Everyone (from President Obama to venture capitalist Alan Patricof) agrees the carried tax loophole—which allows investment fund managers to treat much of their income as capital gains (taxed at a top rate of 23.8 percent) rather than as income (for which the top rate is 39.6 percent)—should be closed.
But, as Michael Hiltzik [ht: ra] reminds us, it’s a tax break the super rich are willing to give up in order to keep the loophole they really value: the capital gains tax break itself.
Here are the numbers: The carried interest loophole produces an aggregate tax break of $2 billion to $20 billion a year, depending on how you reckon. That’s not peanuts, especially at the high end of the estimated range, but the advantage accrues mostly to real estate and private equity fund managers.
The preference rate for capital gains and dividends, however, costs the treasury an estimated $120 billion a year — anywhere from six to 60 times as much. That’s a commensurate gain for those earning a significant chunk of their income from capital gains, and they’re overwhelmingly members of the 1%. . .
In fact, in 2015, capital gains made up 40 percent of the incomes of the top 0.1 percent, and even more—53 percent—for those in the top 0.1 percent.
That’s because the ownership of wealth, especially corporate equity, is so unequally distributed in the United States—and it has only gotten more unequal over the course of the past four decades. As Emmanuel Saez and Gabriel Zucman have shown, the average net wealth per U.S. family ($350,000 in 2012) masks considerable heterogeneity. Thus, for the bottom 90 percent, average wealth was $84 thousand, which corresponded to a share of total wealth of 22.8 percent; while for the top .01 percent (a total of 16 thousand families), average wealth was $371 million, for a total wealth share of 11.2 percent.
In fact, as the authors explain,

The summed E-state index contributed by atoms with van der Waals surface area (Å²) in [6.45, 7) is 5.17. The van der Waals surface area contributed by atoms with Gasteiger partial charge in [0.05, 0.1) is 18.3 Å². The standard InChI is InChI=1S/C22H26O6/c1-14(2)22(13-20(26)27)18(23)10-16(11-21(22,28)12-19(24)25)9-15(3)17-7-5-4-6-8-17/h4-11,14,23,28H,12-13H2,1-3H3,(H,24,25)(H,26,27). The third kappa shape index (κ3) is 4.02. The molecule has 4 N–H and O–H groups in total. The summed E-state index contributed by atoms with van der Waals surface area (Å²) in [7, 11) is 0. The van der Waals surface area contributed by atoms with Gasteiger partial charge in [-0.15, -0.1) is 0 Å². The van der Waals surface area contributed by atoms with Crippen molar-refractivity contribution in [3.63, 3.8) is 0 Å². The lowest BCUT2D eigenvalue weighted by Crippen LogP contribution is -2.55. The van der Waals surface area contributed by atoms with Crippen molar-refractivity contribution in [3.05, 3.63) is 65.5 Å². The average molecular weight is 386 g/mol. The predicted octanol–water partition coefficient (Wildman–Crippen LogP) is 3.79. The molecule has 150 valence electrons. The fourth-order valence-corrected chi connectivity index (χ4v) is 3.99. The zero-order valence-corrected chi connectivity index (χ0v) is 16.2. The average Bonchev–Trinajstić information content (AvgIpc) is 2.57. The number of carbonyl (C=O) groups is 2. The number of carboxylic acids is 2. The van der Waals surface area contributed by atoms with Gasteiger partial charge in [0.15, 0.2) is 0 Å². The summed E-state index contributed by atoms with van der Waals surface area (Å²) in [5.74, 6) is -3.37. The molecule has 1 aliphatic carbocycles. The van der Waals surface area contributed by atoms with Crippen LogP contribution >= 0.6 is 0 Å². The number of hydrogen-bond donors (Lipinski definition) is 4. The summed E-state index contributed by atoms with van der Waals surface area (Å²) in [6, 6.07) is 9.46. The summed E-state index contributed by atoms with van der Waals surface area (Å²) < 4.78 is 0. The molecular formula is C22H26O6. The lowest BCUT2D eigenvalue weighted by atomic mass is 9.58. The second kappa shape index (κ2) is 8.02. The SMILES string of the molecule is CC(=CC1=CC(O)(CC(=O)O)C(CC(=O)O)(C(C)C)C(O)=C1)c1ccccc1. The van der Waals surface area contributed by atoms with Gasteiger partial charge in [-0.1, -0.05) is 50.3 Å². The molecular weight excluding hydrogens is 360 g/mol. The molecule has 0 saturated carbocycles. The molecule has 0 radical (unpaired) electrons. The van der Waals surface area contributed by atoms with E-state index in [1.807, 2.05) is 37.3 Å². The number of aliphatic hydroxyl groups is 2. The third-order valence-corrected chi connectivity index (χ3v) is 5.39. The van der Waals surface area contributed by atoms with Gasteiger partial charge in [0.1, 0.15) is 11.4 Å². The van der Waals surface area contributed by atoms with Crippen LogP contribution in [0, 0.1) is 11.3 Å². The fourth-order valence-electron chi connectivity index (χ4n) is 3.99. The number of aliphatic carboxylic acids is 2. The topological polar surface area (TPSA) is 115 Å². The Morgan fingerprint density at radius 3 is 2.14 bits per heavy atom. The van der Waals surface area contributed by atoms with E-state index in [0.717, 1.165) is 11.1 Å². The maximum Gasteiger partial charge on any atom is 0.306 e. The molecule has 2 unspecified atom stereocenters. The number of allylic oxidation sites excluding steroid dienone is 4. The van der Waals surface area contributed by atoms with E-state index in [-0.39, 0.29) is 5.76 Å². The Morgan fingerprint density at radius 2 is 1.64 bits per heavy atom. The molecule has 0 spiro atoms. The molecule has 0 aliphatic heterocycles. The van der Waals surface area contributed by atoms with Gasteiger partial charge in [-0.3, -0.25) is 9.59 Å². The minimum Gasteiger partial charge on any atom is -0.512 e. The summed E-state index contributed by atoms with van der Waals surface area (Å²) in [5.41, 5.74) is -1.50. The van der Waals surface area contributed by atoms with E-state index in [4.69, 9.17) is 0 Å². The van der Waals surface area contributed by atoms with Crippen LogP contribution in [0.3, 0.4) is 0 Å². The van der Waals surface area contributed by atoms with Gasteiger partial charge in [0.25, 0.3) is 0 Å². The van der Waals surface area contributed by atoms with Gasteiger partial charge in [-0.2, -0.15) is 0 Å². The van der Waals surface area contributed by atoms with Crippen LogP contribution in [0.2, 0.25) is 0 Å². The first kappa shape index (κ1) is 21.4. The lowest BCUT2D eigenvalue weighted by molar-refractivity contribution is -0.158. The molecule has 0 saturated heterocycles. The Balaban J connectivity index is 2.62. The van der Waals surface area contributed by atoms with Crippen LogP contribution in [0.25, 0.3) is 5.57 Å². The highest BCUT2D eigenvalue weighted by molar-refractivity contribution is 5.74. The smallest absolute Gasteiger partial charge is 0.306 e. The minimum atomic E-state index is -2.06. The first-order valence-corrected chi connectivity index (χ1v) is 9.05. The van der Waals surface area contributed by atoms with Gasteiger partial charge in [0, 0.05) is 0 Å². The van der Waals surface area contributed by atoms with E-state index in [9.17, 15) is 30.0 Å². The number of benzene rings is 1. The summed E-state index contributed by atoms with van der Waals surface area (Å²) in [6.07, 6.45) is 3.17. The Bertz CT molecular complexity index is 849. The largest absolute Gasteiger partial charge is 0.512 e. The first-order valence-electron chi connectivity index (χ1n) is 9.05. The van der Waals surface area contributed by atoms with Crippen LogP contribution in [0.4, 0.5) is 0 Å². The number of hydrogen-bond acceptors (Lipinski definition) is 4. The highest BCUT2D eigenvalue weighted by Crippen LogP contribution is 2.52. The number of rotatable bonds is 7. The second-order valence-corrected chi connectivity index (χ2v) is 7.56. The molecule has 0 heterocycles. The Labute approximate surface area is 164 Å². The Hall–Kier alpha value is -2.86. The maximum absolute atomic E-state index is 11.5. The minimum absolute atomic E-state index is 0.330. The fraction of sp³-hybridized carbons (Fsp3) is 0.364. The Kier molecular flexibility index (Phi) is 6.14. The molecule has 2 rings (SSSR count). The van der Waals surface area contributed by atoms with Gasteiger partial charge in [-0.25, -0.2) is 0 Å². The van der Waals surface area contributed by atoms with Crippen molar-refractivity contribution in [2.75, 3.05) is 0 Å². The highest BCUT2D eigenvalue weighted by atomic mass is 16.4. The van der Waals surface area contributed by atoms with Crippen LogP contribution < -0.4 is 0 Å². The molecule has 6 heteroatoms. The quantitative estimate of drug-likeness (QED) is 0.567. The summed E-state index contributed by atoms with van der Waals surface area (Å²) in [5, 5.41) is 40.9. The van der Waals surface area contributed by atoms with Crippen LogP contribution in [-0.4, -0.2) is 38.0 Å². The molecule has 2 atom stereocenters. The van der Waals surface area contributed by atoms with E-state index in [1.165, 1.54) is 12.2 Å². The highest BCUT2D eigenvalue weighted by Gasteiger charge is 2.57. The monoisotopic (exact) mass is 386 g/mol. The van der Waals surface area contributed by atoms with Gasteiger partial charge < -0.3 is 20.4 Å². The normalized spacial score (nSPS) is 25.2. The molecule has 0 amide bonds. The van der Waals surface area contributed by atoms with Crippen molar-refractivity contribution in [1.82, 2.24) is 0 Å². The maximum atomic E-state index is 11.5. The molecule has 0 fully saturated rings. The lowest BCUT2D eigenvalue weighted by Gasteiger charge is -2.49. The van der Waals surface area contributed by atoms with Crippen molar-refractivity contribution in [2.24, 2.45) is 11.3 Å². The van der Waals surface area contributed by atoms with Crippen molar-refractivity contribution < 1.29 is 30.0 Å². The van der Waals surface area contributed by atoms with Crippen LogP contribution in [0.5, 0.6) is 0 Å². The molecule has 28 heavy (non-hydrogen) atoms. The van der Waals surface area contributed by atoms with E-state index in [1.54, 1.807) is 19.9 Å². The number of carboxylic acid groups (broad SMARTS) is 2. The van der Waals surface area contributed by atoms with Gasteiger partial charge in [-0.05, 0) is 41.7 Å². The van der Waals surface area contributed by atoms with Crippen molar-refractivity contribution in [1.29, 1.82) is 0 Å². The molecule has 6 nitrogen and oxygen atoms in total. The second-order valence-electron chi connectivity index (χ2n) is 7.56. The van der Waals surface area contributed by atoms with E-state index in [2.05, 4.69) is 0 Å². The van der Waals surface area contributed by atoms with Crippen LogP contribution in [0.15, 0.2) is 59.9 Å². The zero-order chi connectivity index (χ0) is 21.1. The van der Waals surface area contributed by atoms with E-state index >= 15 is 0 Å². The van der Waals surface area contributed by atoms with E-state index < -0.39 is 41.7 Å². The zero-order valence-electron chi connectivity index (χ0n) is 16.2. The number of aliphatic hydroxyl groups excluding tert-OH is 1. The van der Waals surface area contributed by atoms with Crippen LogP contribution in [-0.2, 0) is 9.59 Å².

At the very top end of the distribution, wealth is now as unequally distributed as in the 1920s. In 2012, the top 0.01% wealth share (fortunes of more than $110 million dollars belonging to the richest 16,000 families) is 11.2%, as much as in 1916 and more than in 1929. Further down the ladder, top wealth shares, although rising fast, are still below their Roaring Twenties peaks. The top 0.1% share is still about 2.8 points lower in 2012 than in 1929 (22.0% vs. 24.8%), and the top 1% share about 9.6 points lower (41.8% vs. 50.6%). Wealth is getting more concentrated in the United States, but this phenomenon largely owes to the spectacular dynamics of fortunes of dozens and hundreds of million dollars, and much less to the growth in fortunes of a few million dollars. Inequality within rich families is increasing.
The long run dynamics of the very top group we consider—the top 0.01%—are particularly striking. The losses experienced by the wealthiest families from the late 1920s to the late 1970s were so large that in 1980, the average real wealth of top 0.01% families ($44 million in constant 2010 prices) was half its 1929 value ($87 million). It took almost 60 years for the average real wealth of the top 0.01% to recover its 1929 value—which it did in 1988. . .Financial regulation sharply limited the role of finance and the ability to concentrate wealth as in the Gilded age model of the financier-industrialist. Part of these policies were reversed in the 1980s, and we find that top 0.01% average wealth has been growing at a real rate of 7.8% per year since 1988. In 1978, top 0.01% wealth holders were 220 times richer than the average family. In 2012, they are 1,120 times richer.
Now that their fortunes have recovered—and continued to grow, based on corporate equities (in addition to fixed-income claims)—those at the very top of the wealth distribution in the United States aren’t interested in letting it go. Therefore, they’re willing to give up the small potatoes of the carried interest tax loophole in order to safeguard their much more important and lucrative capital gains tax break.
So, as Hiltzik explains,
keep this in mind the next time wealthy taxpayers ask to be patted on the head for advocating an end to the carried interest loophole: The real tax break is the one they’re not talking about.